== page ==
Why subject your shins to pavement and your lungs to traffic smog when you can run on a trail with soft ground and fresh air, instead? Trail running is a great way to combine a serious workout with scenic places. If you’re looking for a multi-day training session, consider running towards one of these trail running destinations where you can rest for the night and take some time to soak up your surroundings.

Our friends at OOFOS make recovery shoes that are perfect for resting your feet after a day on the trail, and hitting the dirt again in the morning. They helped us round up these campsites for trail runners, so that you can recover properly with a good night’s sleep and with OOFOS.

Camping + Trail Running Destinations

Check out these six trail running destinations across the U.S. and where to camp after you’re done pounding the trails.

1. Tahoe Rim Trail, California + Nevada

New runners and champions alike love this 165-mile Tahoe Rim Trail in the Sierra Nevada mountains, an ultimate trail running destination. Thanks to various access points, it’s also a great place to camp. You can drop your food and toiletries in a requisite bear barrel at a site before you begin running so you won’t need to run with the weight of a backpack.

Camping: Reserve a spot at one of three campgrounds in Lake Tahoe Nevada State Park; North Canyon, Hobart or Marlette Peak campgrounds. Or, grab a self-issued permit for Desolation Wilderness for free at the trailhead before heading in.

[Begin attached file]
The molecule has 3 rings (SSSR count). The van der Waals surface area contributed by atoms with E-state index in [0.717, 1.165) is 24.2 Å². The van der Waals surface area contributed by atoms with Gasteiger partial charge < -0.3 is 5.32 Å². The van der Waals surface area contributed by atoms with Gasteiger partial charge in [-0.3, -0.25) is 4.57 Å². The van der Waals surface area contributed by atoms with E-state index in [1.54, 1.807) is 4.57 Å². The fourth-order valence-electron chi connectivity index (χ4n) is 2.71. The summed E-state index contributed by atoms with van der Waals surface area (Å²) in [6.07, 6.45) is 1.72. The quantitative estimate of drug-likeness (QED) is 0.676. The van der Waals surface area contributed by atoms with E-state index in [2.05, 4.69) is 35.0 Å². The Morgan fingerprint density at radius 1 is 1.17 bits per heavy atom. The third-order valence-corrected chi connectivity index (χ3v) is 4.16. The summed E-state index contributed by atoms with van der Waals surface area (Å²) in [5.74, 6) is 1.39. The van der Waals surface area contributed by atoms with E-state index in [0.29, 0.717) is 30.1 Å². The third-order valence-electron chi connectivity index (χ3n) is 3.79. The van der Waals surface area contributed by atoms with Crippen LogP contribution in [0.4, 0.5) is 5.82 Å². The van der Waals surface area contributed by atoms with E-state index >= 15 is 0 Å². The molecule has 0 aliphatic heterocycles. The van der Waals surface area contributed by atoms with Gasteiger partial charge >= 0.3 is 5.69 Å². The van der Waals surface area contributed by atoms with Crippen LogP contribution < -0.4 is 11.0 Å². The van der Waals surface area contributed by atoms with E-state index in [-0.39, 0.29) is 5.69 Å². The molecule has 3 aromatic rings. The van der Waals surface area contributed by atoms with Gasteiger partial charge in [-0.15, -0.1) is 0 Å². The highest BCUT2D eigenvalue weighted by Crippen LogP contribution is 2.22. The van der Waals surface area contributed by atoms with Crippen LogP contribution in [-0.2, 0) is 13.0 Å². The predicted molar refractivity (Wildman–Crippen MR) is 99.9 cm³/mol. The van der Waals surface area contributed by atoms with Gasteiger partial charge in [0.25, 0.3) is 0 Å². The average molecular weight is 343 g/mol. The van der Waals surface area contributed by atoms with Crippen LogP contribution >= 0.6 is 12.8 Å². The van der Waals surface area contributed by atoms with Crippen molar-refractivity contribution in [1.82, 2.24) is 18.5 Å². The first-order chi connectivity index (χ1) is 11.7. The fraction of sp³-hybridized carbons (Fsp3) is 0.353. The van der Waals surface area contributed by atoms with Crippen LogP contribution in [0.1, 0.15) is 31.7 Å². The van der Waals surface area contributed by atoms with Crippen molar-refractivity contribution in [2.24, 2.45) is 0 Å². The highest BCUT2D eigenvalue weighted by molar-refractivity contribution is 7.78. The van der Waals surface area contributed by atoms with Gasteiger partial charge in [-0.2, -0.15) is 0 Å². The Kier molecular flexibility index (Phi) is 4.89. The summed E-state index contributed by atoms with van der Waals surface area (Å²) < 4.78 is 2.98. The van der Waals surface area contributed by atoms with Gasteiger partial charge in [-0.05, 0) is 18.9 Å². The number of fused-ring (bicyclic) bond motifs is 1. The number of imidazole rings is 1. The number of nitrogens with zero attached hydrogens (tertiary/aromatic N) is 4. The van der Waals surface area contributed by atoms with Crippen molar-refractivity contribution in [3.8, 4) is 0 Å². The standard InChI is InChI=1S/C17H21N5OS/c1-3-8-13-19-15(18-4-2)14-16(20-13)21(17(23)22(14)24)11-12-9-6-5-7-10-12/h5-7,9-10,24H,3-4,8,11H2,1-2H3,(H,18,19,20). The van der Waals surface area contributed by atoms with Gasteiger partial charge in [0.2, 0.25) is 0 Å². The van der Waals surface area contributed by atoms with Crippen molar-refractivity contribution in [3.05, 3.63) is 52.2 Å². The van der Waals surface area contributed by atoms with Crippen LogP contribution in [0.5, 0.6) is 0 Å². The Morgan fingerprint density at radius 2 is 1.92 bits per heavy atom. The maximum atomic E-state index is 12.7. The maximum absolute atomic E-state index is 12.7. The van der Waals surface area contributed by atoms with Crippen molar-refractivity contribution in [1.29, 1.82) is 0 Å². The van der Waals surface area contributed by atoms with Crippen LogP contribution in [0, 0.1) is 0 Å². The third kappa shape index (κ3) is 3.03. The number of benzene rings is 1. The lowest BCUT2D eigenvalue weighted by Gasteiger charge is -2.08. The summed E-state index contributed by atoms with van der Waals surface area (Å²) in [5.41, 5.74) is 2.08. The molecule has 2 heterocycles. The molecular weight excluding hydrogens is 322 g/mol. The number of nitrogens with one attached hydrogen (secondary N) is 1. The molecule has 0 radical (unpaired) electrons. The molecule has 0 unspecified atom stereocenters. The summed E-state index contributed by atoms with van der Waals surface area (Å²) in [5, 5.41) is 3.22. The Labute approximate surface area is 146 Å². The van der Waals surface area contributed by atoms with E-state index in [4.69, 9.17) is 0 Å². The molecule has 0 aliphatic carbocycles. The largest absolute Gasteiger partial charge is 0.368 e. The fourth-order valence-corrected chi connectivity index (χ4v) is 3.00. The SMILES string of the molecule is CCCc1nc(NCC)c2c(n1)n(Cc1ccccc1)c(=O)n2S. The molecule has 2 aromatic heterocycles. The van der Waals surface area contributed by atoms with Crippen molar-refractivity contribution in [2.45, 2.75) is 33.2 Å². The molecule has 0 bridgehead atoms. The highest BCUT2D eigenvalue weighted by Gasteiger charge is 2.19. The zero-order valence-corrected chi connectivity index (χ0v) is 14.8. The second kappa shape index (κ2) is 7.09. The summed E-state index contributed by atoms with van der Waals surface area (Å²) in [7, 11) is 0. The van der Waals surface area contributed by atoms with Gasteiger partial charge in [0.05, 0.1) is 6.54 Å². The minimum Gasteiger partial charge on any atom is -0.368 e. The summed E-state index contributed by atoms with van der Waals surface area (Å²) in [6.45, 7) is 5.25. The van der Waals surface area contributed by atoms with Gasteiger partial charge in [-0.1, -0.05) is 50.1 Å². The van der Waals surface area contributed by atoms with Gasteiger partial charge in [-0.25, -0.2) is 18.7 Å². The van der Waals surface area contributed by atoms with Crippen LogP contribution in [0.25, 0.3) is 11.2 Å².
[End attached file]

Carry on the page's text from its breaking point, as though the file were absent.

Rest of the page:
2. Tomkins Cove, New York

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Have you heard of the North Face Endurance Challenge? This series of trail races takes place in May at Tomkins Cove, NY. Run the Catskills through Bear Mountain State Park here with friends on one of the loops from 5 to 50 miles long. This section of the Appalachian trail is only 40 miles away from Manhattan and offers easy to difficult options, so it’s a great trail running destination whether you’re training for a 5K or working your way to an off-road marathon.

Camping: Head next door to Harriman State Park where you can grab a hot shower before enjoying a campfire dinner of fresh fish caught right out the lake. Make reservations through New York State Parks.

3. Ice Age National Scenic Trail, Wisconsin

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People don’t often think of this little-known and well-loved area of the U.S. as a trail running destination. They’re missing out! Wisconsin offers 1,200 miles of the Ice Age Trail with varied terrain thanks to glacial runoff from the past. Here you’ll encounter ponds, prairies, forests and wetlands — your eyes will never get bored!

Camping: Grab a copy of the Ice Age Trail Guidebook and pack it in with you. This great resource will help you find the perfect campsite along your route.

You’ll find 4 type of campsites here. Primitive ones offer no facilities and require no permits or reservations. Just set up camp over 200 feet away from water and 200+ feet away from the trail on IAT anywhere north of Langlade County. Dispersed camping areas were created just for long-distance hikers so you can only stay here if you’re out for more than two nights.